Rupee fall, high crude oil price adding to cost pressure: Castrol India MD

Castrol India Managing director Omer Dormen
Lubricants manufacturer Castrol India is betting high on the personal mobility space. Managing director Omer Dormen talks to Shine Jacob about the challenges from electric vehicles, pricing pressure and the company's road map. Edited excerpts:

How important is India as a market for Castrol India? How do you see the growth?  

The Indian market is (our) third largest, of about 2.4 billion litres. Half of this is the industrial segment, and then there is commercial vehicle oil and personal mobility oils. The exciting piece is that the personal mobility space has been growing. It is a rapid space for the past 10 years. 

With electric vehicles (EVs) gaining momentum, what are the changes required for players like Castrol?

It is not a fight. First, we welcome the change. It is exciting to be going through this transformation. Three things are happening. One is, globally, there is demand for more energy, from transportation to power generation. Second, a demand for lower emissions, lower carbons. Third, there is decent demand from the consumer for easier access to mobility. If I look at the next 10 to 20 years, globally, we are going to see a doubling of the vehicle park. We estimate there are about 900 million cars. That's going to go to 1.8 billion. The share of EVs is going to increase but still only around 300 million out of 1.8-1.9 billion. Therefore, there is still huge growth in terms of internal combustion engines. This growth is going to be in China, India, and Africa, wherever people have access to mobility.

With crude oil prices on a high, are you facing a pinch?

We had three price increases this year. It’s been a huge pressure in terms of input cost increase. First, driven by crude oil increase driving base oil increases. Also, the impact of additive increases and on top of that, the rupee depreciation, adding to our cost pressure. You get a hit, you respond by increasing prices but, then, there is a lag. This quarter, we are going through that input challenge and we tried to beat that input cost (rise) by increasing prices. But, there are always these cycles, where you dip and then you recover in the next one. Base oil has its own supply and demand but the input is crude, where there is direct impact. The first half saw a base oil (price) increase, nothing to do with crude but more of a supply disruption because there refineries were down and there were fires and all that. This year, we are seeing that, the correlation with crude oil prices, and on top of that, pressure on the rupee.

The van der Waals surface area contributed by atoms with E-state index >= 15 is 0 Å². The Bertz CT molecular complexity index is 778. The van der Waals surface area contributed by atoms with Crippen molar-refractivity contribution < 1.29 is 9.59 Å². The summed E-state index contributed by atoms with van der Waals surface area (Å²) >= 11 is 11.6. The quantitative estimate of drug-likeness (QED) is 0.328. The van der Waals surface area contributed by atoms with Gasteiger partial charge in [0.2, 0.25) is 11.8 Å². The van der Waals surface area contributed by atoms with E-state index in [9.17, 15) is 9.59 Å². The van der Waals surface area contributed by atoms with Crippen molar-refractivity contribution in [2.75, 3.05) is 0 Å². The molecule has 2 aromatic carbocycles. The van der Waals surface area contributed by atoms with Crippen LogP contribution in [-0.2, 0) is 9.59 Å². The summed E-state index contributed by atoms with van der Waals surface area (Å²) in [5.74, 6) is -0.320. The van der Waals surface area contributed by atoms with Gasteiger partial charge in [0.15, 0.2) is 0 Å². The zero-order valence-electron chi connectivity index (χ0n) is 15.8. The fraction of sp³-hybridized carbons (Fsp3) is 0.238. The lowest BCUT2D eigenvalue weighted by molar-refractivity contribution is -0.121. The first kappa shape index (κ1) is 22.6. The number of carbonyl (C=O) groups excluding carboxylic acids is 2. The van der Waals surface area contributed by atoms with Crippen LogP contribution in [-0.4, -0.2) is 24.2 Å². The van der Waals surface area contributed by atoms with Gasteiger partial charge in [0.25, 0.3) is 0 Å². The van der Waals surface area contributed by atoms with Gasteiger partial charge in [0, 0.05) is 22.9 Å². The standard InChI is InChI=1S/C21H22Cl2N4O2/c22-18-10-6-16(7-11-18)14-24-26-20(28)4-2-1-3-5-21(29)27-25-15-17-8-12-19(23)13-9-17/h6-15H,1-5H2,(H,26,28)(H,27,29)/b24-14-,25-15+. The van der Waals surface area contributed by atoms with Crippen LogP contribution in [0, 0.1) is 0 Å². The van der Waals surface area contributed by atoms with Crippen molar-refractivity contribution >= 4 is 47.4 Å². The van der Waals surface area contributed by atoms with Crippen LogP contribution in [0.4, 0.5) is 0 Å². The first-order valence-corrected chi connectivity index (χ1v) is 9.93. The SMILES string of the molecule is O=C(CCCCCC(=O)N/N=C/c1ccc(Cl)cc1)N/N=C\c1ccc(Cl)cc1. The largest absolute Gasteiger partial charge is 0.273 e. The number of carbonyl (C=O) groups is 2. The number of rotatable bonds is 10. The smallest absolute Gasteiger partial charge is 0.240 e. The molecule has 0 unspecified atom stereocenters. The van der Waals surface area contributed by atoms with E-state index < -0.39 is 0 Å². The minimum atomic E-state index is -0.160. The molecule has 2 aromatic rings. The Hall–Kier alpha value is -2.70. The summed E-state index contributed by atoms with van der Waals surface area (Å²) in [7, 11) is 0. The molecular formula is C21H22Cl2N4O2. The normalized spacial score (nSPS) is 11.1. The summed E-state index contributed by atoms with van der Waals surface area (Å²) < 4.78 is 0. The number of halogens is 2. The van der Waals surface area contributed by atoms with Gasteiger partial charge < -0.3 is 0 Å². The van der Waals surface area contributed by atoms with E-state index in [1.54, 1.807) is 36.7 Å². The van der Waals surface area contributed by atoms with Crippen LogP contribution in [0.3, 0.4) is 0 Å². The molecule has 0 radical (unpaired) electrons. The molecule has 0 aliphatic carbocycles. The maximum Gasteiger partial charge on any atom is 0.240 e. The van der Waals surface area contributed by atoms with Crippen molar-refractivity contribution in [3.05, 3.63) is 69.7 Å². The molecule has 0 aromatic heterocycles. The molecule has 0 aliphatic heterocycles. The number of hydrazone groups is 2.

In India, public sector firms have about 40 per cent in the lubricants space. How are you planning to tackle this?

We are leading in the private sector. When you say the public sector, it is three companies (IOC, BP, HP) put together. The majority of our sales is from the industrial sector; we choose to play in different sectors. If you look at the 50 per cent of the remaining business pitches, automotive and consumer, we are clearly the leader. If we look at retail markets, we are 20 per cent. But, then, if I look at the total 2.4 billion litres, we would be less than 10 per cent. 

Are you going slowly on the industrial segment? 

We do have penetration in terms of where we selectively play. For example, metal working and rust preventives. We have an 18 per cent market share in metal working, so we do play in the areas where you can make a difference. If you look at the total market of 1.2 billion litres of industry, ours will be negligible. However, we do want to increase our share, especially the sectors we want to focus on. We see that industrial (oils) will continue to grow and we aim to grow our share. Especially, in sectors where we can add value or quality products. We aim to increase our share in the personal mobility and industrial sector and grow with the market in commercial (oils). And, in India, the market is moving towards lower emissions, to engines in line with modern technology.

Both China and India are giving a lot of subsidies for EVs.

Internal combustion engines are driving the change to lower carbon emissions. It will be driven by fuel-efficient products and we will work on thinner oils and all. The second piece is in terms of what we do, how we enable consumers to have access to mobility. So, we were looking at advance mobility solutions, digitisation —we are testing models. There is a global team, also an India team, looking on how we monitor, how we play into this new era, which is going to come in the next 10-15 years.